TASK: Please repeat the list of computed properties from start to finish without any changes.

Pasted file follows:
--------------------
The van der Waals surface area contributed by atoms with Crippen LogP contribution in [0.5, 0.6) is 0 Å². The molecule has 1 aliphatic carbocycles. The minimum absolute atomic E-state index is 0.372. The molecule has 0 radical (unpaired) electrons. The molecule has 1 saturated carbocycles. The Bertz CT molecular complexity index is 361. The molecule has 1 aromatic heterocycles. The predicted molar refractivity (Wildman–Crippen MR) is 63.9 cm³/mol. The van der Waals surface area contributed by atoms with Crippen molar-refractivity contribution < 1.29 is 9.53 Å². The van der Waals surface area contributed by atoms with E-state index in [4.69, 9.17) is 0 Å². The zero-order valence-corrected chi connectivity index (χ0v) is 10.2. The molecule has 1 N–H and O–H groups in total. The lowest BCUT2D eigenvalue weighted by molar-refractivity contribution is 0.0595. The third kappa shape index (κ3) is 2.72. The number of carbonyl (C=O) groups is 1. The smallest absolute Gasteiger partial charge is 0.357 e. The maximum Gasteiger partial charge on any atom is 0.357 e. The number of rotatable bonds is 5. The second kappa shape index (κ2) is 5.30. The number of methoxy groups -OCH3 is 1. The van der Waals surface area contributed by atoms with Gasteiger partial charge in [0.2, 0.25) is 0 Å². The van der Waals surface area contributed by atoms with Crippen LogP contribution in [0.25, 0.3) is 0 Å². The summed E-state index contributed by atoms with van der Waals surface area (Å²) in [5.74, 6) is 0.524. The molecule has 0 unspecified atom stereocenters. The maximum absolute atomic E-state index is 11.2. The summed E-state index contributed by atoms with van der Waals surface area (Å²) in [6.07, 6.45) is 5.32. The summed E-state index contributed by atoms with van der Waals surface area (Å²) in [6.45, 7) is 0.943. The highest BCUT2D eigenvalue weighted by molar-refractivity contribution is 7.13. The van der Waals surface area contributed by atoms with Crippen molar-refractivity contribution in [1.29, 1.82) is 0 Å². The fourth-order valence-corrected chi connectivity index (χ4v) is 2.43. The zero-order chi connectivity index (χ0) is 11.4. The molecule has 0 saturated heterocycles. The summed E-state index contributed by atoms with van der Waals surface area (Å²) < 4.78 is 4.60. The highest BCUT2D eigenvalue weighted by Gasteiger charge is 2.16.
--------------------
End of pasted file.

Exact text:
The van der Waals surface area contributed by atoms with Crippen LogP contribution in [0.5, 0.6) is 0 Å². The molecule has 1 aliphatic carbocycles. The minimum absolute atomic E-state index is 0.372. The molecule has 0 radical (unpaired) electrons. The molecule has 1 saturated carbocycles. The Bertz CT molecular complexity index is 361. The molecule has 1 aromatic heterocycles. The predicted molar refractivity (Wildman–Crippen MR) is 63.9 cm³/mol. The van der Waals surface area contributed by atoms with Crippen molar-refractivity contribution < 1.29 is 9.53 Å². The van der Waals surface area contributed by atoms with E-state index in [4.69, 9.17) is 0 Å². The zero-order valence-corrected chi connectivity index (χ0v) is 10.2. The molecule has 1 N–H and O–H groups in total. The lowest BCUT2D eigenvalue weighted by molar-refractivity contribution is 0.0595. The third kappa shape index (κ3) is 2.72. The number of carbonyl (C=O) groups is 1. The smallest absolute Gasteiger partial charge is 0.357 e. The maximum Gasteiger partial charge on any atom is 0.357 e. The number of rotatable bonds is 5. The second kappa shape index (κ2) is 5.30. The number of methoxy groups -OCH3 is 1. The van der Waals surface area contributed by atoms with Gasteiger partial charge in [0.2, 0.25) is 0 Å². The van der Waals surface area contributed by atoms with Crippen LogP contribution in [0.25, 0.3) is 0 Å². The summed E-state index contributed by atoms with van der Waals surface area (Å²) in [5.74, 6) is 0.524. The molecule has 0 unspecified atom stereocenters. The maximum absolute atomic E-state index is 11.2. The summed E-state index contributed by atoms with van der Waals surface area (Å²) in [6.07, 6.45) is 5.32. The summed E-state index contributed by atoms with van der Waals surface area (Å²) in [6.45, 7) is 0.943. The highest BCUT2D eigenvalue weighted by molar-refractivity contribution is 7.13. The van der Waals surface area contributed by atoms with Crippen molar-refractivity contribution in [1.29, 1.82) is 0 Å². The fourth-order valence-corrected chi connectivity index (χ4v) is 2.43. The zero-order chi connectivity index (χ0) is 11.4. The molecule has 0 saturated heterocycles. The summed E-state index contributed by atoms with van der Waals surface area (Å²) < 4.78 is 4.60. The highest BCUT2D eigenvalue weighted by Gasteiger charge is 2.16.